Supreme Court Cases: John Marshall

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Although state laws are important, federal power was more essential for the Supreme Court decisions and the establishment of the primacy of the judiciary in determining the meaning of the Constitution. John Marshall was one of the most influential Supreme Court Chief of Justices in American history. He leaned towards Federalist views and favored a strong government, but most importantly, he established that the Judicial system held a final say whether an issue was constitutional and supported the sovereignty of federal power over state laws. In most of his cases, John Marshall asserted that Federal laws surpass state laws and claimed that the judiciary system of the Supreme Court had the power to state whether the acts of Congress were constitutional. …show more content…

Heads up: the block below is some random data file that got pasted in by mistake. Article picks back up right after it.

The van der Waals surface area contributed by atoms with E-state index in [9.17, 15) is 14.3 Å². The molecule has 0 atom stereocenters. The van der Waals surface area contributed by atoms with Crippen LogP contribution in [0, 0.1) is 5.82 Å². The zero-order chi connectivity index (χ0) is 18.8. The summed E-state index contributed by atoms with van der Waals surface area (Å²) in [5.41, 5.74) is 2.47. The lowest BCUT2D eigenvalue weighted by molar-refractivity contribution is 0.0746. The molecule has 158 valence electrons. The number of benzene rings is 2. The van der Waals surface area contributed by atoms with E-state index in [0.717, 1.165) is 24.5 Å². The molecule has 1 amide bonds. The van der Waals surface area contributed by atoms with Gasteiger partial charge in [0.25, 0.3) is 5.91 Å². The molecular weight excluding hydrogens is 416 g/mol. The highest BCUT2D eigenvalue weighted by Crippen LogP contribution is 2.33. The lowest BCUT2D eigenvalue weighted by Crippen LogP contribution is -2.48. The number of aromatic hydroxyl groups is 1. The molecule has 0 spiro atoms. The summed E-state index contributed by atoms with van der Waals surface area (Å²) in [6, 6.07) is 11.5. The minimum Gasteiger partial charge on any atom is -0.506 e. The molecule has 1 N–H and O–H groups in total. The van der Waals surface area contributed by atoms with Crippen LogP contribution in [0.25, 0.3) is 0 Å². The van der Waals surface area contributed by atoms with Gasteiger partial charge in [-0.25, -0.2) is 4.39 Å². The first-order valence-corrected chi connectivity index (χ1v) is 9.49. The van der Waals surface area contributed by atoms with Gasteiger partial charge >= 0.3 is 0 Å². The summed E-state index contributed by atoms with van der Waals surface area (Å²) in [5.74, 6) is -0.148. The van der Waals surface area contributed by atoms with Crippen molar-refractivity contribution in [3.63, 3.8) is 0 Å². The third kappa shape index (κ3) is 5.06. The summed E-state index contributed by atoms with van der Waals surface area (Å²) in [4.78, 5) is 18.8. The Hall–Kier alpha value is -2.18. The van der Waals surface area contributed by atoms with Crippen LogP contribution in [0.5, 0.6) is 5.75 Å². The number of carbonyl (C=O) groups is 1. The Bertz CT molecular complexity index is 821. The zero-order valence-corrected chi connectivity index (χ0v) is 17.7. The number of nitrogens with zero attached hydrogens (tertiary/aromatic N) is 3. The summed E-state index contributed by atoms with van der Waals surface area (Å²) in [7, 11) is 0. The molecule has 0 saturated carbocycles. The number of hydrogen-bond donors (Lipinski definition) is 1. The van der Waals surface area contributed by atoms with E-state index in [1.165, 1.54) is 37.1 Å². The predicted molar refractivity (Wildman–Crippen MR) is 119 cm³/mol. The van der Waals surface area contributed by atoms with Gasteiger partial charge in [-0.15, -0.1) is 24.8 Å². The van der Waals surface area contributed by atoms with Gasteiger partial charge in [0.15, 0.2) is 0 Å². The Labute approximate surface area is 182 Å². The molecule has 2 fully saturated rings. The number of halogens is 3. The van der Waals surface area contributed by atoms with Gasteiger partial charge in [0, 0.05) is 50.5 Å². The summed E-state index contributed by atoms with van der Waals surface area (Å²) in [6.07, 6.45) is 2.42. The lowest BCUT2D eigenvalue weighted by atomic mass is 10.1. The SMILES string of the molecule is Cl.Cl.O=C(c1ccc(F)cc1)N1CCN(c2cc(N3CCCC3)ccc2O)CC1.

In Worcester v. Georgia, Worcester claimed that his tribe, the Cherokees, were being forcely removed and that the state of Georgia was violating his constitutional rights. Marshal believed that the state of Georgia didn’t have the power to enforce laws in lands that weren’t under their jurisdiction. The Supreme Court ruled in favor of Worcester and decided that the constitution acknowledged the Cherokee tribes rights and that they were entitled to federal protection from the state powers. In Dartmouth College vs. Woodward, Woodward and the New Hampshire legislature wanted to turn Dartmouth College, a private school, into a state school. By doing this, they were also changing the duties of the trustees and were appointing them to the governor. Believing that Worcester was violating the Constitution, the trustees of Dartmouth College filed suit. The Supreme Court agreed with Dartmouth College and Marshall declared that the Dartmouth College's charter, that had been granted by King George, was still valid and constitutional, since the Constitution prohibits states from passing laws to impair

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